My last post, “Dings & Grats,” generated quite a lot of commentary from both therapists and gamers alike. I was surprised at many of the comments, which tended to fall into one of several groups. I’ll summarize and paraphrase them below, following with my response.
1. “I haven’t seen any research that shows video games can increase self-confidence, but I have seen research that shows they cause violent behavior.”
Fair enough, not everyone keeps up to date on research in this area, and the media certainly hypes the research that indicates “dire” consequences. So let me direct you to a study here which shows that using video games can increase your self-confidence. And here is a study from which debunks the mythology of video games causing violence.
2. “I find gamers to be generally lacking in confidence, introverted, reactive and aggressive, lacking in social skills, etc.”
These responses amazed me. Gamers are part of a culture, and I doubt that many of my colleagues would say such overarching generalizations about other groups, at least in public. Would you post “I find women to be generally lacking in confidence,” or “I find obese people introverted,” or “I find African American people lacking in social skills?” And yet the open way many mental health professionals denigrated gamers without any sense of observing ego was stunning. I was actually grateful that most of these comments were on therapist discussion groups, so that gamers didn’t have to read them. This is cultural insensitivity and I hope that if my colleagues aren’t interested in becoming culturally competent around gaming they will refer those patients out.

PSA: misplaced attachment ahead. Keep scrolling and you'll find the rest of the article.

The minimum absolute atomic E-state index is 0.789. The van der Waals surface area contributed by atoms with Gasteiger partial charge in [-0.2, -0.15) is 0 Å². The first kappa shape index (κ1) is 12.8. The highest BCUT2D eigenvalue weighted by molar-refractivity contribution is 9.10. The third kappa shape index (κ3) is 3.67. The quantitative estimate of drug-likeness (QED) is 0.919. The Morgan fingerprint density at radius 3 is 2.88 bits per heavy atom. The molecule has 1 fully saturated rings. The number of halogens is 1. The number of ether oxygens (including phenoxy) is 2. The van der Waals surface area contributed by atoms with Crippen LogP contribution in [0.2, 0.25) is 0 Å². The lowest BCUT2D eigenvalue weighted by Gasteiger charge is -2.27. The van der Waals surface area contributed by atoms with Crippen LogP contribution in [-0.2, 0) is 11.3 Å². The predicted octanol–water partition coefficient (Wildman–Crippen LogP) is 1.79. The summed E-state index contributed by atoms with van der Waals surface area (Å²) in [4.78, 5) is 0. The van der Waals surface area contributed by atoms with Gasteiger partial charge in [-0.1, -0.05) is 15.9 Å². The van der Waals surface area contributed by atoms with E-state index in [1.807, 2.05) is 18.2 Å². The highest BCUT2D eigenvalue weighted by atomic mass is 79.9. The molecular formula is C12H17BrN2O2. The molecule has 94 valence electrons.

3. “Real relationships with real people are more valuable than online relationships.”
This judgment confused me. Who do we think is behind the screen playing video games online, Munchkins? Those are real people, and they are having real relationships, which are just as varied as relationships which aren’t mediated by technology. Sure some relationships online are superficial, and others are intense; just like in your life as a whole some of your relationships are superficial and others are intense and many between the two. I’ve heard from gamers who met online playing and ended up married. And if you don’t think relationships online are real, stop responding to your boss’s emails because you don’t consider them real, see what happens.
4. “Video Games prevent people from enjoying nature.”
I am not sure where the all or nothing thinking here comes from, but I was certainly not staying that people should play video games 24 hours a day instead of running, hiking, going to a petting zoo, or kayaking. I know I certainly get outside on a daily basis. But even supposing that people never came up for air when playing video games, I don’t think that would be worse than doing anything else for 24 hours a day. I enjoy running, but if I did it 24/7 that would be as damaging as video games. What I think these arguments were really saying is, “we know what is the best way to spend time, and it is not playing video games.” I really don’t think it is our business as therapists to determine a hierarchy of leisure activities for our patients, and if they don’t want to go outside as much as we think they ought to, that’s our trip.
5. “I’m a gamer, and I can tell you I have seen horrible behavior online.”